This article for the Telegraph is by Mark Almond
The scenes of panicked motorists pouring westwards from Kiev and the videos of Russian troops raising their flag deep inside Ukrainian territory only a few hours into their invasion suggests Vladimir Putin is triumphant. Maybe his Blitzkrieg will succeed like Hitler’s invasion of France in 1940. But however disastrously this war has begun for Ukraine and its timid Western friends, a long economic cold war is in prospect.
Given Vladimir Putin’s penchant for citing the “lessons of history”, it is odd that he has chosen to ignore how previous Russian regimes embarked on war confident of victory only to find their foundations at home shattered by the costs of conflict. In 1904, Nicholas II’s minister of the interior prophesied that conflict with Japan would be a “jolly, little victorious war” which would stabilise Russia at home.
Instead, humiliation brought people onto the streets. The Tsar had the power and loyal forces to crush protests then. But twelve years later, as the human and economic costs of the First World War bit deeply into living standards, the Tsar’s soldiers mutinied rather than shot at protestors. Lenin had urged Russians to turn “imperialist war” into a “civil war” against the regime.
An armed uprising against Putin’s regime is unlikely. A palace coup won’t take place unless things go wrong on the battlefield. But the evident lack of enthusiasm among younger Russians for this war could turn into Putin’s Achilles Heel. In the past, it was older generations, who had experienced war themselves and had children to lose, who were often cautious about conflict. Young men used to be excited by the prospect of glory.
Even though some young Russians will no doubt swallow the Kremlin’s propaganda about restoring historic Russia’s greatness, for many generations this will seem as quaintly unappealing as if our twenty-somethings were urged to sign up to rebuild the British Empire.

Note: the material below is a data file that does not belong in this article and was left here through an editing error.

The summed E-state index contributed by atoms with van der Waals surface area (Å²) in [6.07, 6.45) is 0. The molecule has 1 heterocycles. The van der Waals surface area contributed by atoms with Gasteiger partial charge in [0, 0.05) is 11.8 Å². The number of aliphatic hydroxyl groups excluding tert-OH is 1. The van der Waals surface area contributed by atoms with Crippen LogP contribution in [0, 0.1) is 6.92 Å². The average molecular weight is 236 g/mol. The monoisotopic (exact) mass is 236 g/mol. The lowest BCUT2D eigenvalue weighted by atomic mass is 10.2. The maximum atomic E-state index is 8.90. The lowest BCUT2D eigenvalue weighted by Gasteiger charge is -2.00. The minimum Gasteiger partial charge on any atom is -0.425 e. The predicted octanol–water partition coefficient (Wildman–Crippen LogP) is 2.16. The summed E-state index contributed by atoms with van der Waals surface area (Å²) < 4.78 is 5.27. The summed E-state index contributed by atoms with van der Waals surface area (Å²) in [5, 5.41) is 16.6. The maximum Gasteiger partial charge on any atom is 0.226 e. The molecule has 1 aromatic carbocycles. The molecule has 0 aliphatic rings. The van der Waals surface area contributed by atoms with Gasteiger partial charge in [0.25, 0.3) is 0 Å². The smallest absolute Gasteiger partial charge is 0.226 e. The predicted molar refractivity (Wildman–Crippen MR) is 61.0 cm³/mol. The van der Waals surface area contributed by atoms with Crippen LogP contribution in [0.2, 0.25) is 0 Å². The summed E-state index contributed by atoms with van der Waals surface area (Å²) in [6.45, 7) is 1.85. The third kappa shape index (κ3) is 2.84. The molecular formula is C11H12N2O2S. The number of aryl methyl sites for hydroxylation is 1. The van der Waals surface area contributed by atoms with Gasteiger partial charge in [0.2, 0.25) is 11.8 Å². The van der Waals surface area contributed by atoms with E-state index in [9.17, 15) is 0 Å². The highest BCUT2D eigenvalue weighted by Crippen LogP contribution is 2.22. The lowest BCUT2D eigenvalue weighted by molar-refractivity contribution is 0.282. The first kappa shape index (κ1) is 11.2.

Younger Russians, anyone under forty, have lived in a post-Soviet space.
Like their contemporary Ukrainians, the new states have been their everyday normality. Putin’s nostalgia for the Soviet past may mean a lot to older people who lived through the traumatic collapse of the economy thirty years ago, but the generation which Putin is asking to risk their lives may see it as an old man’s fantasy.
Will young Russians swallow Western sanctions on their way of life? Russia’s ruler is completely out of touch with the Smartphone generation. Putin doesn’t use a mobile phone or the internet. His obsession with secrecy means he even limits his use of paper and often gives orders verbally in person.
What if iPhones and Spotify are cut off? Young Russians have got used to being part of a global entertainment and sports culture. Their everyday economic activities involve using their phones to pay for things. Maybe if Russia was attacked, millions would rally to defend their country. But the generation of young men growing up in one child families with consumerist aspirations are much less likely to want to risk their skins.
After all, our own army has difficulty recruiting enough of our smartphone-obsessed young people to fill its modest ranks. There is no sign of a rush of patriotic Russian young men to sign up even for a victorious war. Cultural change has been one of Putin’s concerns. Like China’s Xi, he regards modern pop culture as inherently degenerate and unpatriotic. But it is a reality.
Goethe defined genius as “knowing when to stop”. Putin clearly sees himself as the reincarnation of Russia’s great state-builders of the past. Putin’s regime could die of indigestion if it tries to swallow Ukraine whole. The costs will hit Russia’s coming generation. From defeat in the Crimean War in 1856 to the humiliating retreat from Afghanistan in 1989, Russian regimes have often seen the keystone of their stability slip out of place after defeat. Maybe now, the West’s economic and media warfare will erode Putin’s hold on Russia’s next generation.
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Vladimir Putin and Xi Jinping